If you run, it's going to happen to you, sooner or later, you're going to have a bad workout, you're going to have a bad race and it's going to suck. I mean, that's kind of the nature of it, right? It's bad. It didn't go how you planned, sometimes catastrophically? Ask me how I know. But there is a great thing about having a bad race or a bad workout, and I want to share that with you today.
If you haven't been with me on the channel here before, I'm Jesse Funk, this is a show I call Runner's High where we talk about everything running, including why it's actually really great to have a bad race. So if you like running. Stick around. Subscribe. Hit that button over there. Tuesdays and Thursdays new episodes come out every single week.
So what is the great thing about having a bad race? Because you're saying to me, Jesse, I don't want to have a bad race. I want everything to go really, really well. And in the moment, it definitely feels like that, right? You don't want things to go poorly because when they go poorly and you feel bad. But the upside is is an opportunity to grow.
Because ultimately, although we want the race to go well and we want the opportunity to run maybe a best time or with a best friend and they get away from us, an opportunity to grow is sometimes what we need because it isn't just about the physicality of it. I often refer to the mental side of running the resilience that we can learn from running, and there's no better place than this little microcosm that we live in to learn about life skills.
And though that bad shit's going to happen sometimes, and we have to be resilient to get over that. And when we practice that in this kind of safe environment of running and the running community, when things go bad, it's an opportunity to grow and learn about how we can overcome this bad situation and know that we can move forward. But beyond that, there's actually a practical side of having this bad race that gives you that opportunity to grow.
Because when you have a bad race, what are you more likely to do? Figure out what went wrong, right? When you have a good race, you just go, "Huzza!" And then you move on, right? You don't even worry about it anymore. Everything was planned. You hit your PR, you go have your celebratory piece of cake or whatever it is you like to do, and then you move on with your life.
But what you should be doing in both cases is dissecting your race. When things go poorly, it's easier to do that, right? You go, man. What went wrong? What can I do to make this better, how can I do it better next time? And not only does that prepare you for the next race, which is awesome, but hopefully get you in the habit of dissecting that race so that you bring it as an opportunity both good and bad, no matter what the outcome of the race is, and that itself is an opportunity to grow.
Now, if you don't know because you haven't been on the channel before, or maybe you haven't checked out the other show, I do another show here on this channel. Again, subscribe called the Smart Athlete Podcast, where I talk to anybody from amateurs to Olympians that do all kinds of different sports and then also all have some cool career.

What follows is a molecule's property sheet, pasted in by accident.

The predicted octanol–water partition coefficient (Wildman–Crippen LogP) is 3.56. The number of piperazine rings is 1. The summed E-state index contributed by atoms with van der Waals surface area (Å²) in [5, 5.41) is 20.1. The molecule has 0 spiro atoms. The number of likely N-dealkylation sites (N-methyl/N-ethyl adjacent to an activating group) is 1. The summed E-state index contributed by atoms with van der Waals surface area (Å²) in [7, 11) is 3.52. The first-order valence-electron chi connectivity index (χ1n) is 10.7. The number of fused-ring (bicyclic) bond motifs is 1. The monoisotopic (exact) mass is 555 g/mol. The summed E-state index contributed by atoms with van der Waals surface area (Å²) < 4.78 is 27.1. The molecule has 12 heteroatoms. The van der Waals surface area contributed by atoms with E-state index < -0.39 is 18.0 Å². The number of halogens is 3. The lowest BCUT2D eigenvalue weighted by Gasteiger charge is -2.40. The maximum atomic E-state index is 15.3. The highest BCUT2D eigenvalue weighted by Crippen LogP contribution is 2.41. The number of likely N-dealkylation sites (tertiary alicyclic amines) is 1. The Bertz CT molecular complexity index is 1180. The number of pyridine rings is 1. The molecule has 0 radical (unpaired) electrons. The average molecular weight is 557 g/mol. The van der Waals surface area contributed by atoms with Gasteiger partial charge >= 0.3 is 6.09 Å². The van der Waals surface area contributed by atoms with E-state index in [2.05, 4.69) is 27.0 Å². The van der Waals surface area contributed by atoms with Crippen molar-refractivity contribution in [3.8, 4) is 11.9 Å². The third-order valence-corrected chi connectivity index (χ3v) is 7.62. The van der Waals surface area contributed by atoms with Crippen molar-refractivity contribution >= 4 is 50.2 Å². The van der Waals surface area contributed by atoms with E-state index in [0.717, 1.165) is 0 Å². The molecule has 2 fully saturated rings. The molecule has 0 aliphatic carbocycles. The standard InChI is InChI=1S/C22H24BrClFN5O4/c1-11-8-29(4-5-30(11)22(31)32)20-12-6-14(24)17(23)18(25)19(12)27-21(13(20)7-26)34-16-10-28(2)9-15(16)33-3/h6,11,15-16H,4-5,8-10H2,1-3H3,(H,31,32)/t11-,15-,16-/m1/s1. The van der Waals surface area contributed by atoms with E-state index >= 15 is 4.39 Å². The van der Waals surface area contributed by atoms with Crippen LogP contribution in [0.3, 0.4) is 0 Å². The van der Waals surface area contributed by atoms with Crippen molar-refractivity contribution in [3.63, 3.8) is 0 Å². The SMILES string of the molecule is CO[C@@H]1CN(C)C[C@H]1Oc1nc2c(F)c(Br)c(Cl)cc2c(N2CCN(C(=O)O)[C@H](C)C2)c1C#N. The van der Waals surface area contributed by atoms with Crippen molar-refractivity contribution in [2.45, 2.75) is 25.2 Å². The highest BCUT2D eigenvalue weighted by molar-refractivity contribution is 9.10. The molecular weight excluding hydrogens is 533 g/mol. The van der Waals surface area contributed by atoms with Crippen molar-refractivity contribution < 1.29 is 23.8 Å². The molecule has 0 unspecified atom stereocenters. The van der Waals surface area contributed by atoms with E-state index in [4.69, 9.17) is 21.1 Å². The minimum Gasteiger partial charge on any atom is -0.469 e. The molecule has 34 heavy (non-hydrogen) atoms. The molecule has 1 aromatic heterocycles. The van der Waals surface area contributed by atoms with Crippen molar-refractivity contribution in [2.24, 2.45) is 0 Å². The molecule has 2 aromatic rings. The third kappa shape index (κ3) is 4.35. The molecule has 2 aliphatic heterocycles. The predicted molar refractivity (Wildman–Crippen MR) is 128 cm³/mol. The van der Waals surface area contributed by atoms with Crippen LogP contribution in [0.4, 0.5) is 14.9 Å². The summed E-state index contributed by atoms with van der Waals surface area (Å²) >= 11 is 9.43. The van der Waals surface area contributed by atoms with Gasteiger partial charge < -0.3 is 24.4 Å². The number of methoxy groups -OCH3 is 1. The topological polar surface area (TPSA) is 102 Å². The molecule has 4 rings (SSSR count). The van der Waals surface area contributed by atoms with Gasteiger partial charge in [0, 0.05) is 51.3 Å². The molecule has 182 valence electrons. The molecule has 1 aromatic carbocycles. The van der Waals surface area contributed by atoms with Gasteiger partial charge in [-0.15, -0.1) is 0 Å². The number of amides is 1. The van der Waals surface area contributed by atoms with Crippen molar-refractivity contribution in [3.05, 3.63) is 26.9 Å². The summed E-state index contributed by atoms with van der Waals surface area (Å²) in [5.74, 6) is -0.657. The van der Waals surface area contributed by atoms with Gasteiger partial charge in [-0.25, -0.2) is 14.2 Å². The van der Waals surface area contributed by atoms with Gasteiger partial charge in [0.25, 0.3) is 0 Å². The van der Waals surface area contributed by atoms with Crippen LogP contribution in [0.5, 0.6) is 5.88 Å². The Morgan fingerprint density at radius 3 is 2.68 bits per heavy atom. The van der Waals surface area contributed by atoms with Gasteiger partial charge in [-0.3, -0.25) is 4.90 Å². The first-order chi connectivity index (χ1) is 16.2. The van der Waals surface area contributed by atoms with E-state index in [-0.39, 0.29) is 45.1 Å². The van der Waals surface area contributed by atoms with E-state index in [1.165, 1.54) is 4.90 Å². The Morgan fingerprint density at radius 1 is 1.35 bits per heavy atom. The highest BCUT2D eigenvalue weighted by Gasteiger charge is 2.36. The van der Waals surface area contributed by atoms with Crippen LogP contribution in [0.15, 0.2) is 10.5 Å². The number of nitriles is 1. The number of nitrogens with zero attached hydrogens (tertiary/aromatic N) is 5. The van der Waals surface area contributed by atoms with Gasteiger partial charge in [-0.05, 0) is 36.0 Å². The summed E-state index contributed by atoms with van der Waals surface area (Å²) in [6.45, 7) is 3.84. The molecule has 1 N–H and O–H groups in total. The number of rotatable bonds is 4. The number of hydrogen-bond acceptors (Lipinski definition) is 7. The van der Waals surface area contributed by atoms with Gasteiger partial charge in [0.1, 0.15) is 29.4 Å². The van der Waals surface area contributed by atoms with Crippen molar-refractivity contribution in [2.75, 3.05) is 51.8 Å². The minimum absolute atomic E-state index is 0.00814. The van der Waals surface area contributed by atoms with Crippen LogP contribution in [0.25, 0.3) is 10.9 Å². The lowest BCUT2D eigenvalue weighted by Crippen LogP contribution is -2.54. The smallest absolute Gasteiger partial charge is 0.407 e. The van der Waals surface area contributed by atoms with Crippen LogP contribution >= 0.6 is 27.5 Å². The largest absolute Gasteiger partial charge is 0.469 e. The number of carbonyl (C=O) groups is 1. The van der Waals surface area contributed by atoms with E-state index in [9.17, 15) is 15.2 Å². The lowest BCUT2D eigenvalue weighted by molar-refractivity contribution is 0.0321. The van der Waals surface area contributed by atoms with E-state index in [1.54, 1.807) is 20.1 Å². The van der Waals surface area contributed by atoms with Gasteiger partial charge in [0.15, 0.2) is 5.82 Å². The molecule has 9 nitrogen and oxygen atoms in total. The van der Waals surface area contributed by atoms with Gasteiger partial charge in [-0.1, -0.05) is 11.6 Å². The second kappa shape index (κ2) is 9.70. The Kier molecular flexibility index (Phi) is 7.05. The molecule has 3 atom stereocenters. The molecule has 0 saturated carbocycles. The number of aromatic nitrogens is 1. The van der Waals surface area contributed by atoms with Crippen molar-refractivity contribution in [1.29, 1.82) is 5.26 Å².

The overarching question I asked everybody from last season season three was "How do you stay motivated after failing to reach a goal?" And that really kind of encompasses this situation, right? We have a bad race. Why is it bad? Well, it didn't meet our expectations. Expectations, that's our goal, right? So I asked all of these people and again, amateurs to Olympians.
I had a number of Olympians on over this last season and the vast majority of responses, they all varied a little bit. So at the end of this video, I'm going to link to the compilation video. Absolutely going to check that out. Lots of really great words of wisdom there. But what are the overarching themes, if I had to distill these 46 interviews down into one answer, it's that. I don't worry about it. I just move on. These people, these high-performing individuals, they don't worry about it.
They have a bad race. Like I said, maybe look at what went wrong, maybe what went right, what can I do better? Can I do anything better? Because that's something to think about as well. Sometimes you just plain get beat. Maybe you wanted to be first, but somebody faster just showed up. All of these people really came down to this distillation of they figure out what the next thing is and they keep moving forward.
It's a habit with them. They don't simply say I had a bad race. I'm going to wallow in my misery. I think it's fine to accept that you feel bad. And to examine why do you feel bad and then say, Is there anything inside of my control that I can change if I can change it? Then I will. And if I can't, then you've got to let it go.
So there's this whole microcosm of an opportunity for growth within having a bad race, and it's the perfect breeding ground for us to become better as individuals. So I'd really love if you could share your bad race story. You've been around on the channel. If you listen to any number of podcast interviews I do. I talk about my worst race of my life, where I almost got my professional license in triathlon, but instead ended up in the E.R.. That's my bad race story. You can find it the number of places on the channel.
But share your bad race story down in the comments below. Give me your bad beats and then what you did. After that, you're going to want to check out this video it'll be on the screen here shortly. Where I interview, we had the interviews with all of those experts and their opinions on how to stay motivated after failing to reach a goal. So with that in mind, I'll see you next time on the next episode of Runner's High.